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The Congregational Consulting Group, organized in 2014 by former consultants of the Alban Institute, is a network of independent consultants. We publish PERSPECTIVES for Congregational Leaders—thoughts on topics of interest to leaders of congregations and other purpose-driven organizations. —  Dan Hotchkiss, editor

Are Growth and Decline the Only Options?

Photo by Christopher Carson on Unsplash

Some of the congregations I interact with are growing, but most are in decline. Membership, attendance, energy, enthusiasm, and financial support shrink slowly over time. Some of these declining congregations—the ones who think they can’t be a church without their building, for example, or who want to keep doing exactly what they’ve always done but hope that someone else will step up to take over the work—leave me praying for a quick end. But others—the easygoing ones that are adaptable, kind to each other, and generous with their neighbors—are a delight.

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In Praise of Small Congregations

We live in a society that assumes larger is better. But as Isaiah wrote, “My thoughts are not your thoughts, neither are your ways my ways, declares the Lord.” (55:8) Therefore, it shouldn’t be surprising that Jesus challenged the assumption that larger is better: “Blessed are the meek, for they shall inherit the earth.” Jesus’ words point not only to a theological truth, but also to a scientific fact.

What I No Longer Believe about Congregations

Susan Nienaber
For most of my consulting practice, I “held certain truths to be self-evident.” I used to believe, for instance, that many congregations had declined so far they could not possibly revitalize—but I have changed my mind.

Just Try a Few Things

by Sarai Rice
These are tough times for mature congregations. You know the ones I mean– congregations with parlors and organs and portrait galleries of past ministers (and carpets that can’t be spilled on and furniture that can’t be moved and relics that can’t be thrown away). Most of our congregations are like this, even though by now most Christians go to some other kind of congregation or just don’t go.

Can Small Congregations Change?

J. Chein Church Bank
Ed Berg – Wikimedia

by Sarai Rice

No question is more vexing to me than this one, because I see so many small congregations struggling with the tendency of a body at rest to stay at rest. It’s a relevant question, too, for students of congregational life, given that the median size of a congregation in this country is currently 75, only 11% of Christians worship in such congregations, and most are experiencing decline. Lots of seminars and workshops have been spawned on the subject, with the same implicit subtext–can small churches change in order to grow?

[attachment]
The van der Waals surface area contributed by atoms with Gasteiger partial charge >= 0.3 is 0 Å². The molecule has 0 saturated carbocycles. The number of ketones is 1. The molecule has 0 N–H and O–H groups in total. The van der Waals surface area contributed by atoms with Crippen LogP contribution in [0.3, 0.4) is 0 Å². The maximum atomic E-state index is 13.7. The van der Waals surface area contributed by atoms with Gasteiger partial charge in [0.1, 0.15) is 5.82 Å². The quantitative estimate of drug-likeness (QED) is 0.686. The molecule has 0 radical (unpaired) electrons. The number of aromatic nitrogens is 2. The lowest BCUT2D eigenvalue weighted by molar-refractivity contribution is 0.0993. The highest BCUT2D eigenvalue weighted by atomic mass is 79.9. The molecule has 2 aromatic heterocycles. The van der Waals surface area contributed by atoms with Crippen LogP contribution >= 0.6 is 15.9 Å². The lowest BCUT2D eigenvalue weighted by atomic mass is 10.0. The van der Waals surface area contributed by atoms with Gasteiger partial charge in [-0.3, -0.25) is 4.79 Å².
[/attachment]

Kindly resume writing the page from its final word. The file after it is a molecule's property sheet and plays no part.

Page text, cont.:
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Option 5: Grow to a size where you can afford full-time clergy

[This article is part 5 of the series Crunch Time for Small Congregations.]

When faced with the prospect that they can no longer support a full-time, seminary-trained pastor or rabbi, many congregations set a goal that they will grow to a size where supporting this style of ministry is once again possible. In those cases where the current financial crunch is a temporary glitch in an otherwise healthy picture of numerical, spiritual, and financial growth, a size-change initiative may be viable.

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Option 4: Secure an authorized lay pastor or locally ordained clergy

[This article is part 4 of the series Crunch Time for Small Congregations.]

Several denominations have alternative methods by which persons might be trained, ordained, or licensed to provide leadership in a congregation without seminarytrained clergy, or as part of a ministry team in a cluster situation. Generally speaking, such arrangements are most effective in regions where they are widely used, and where the denomination provides a significant resource system for congregations implementing alternative ministry structures.

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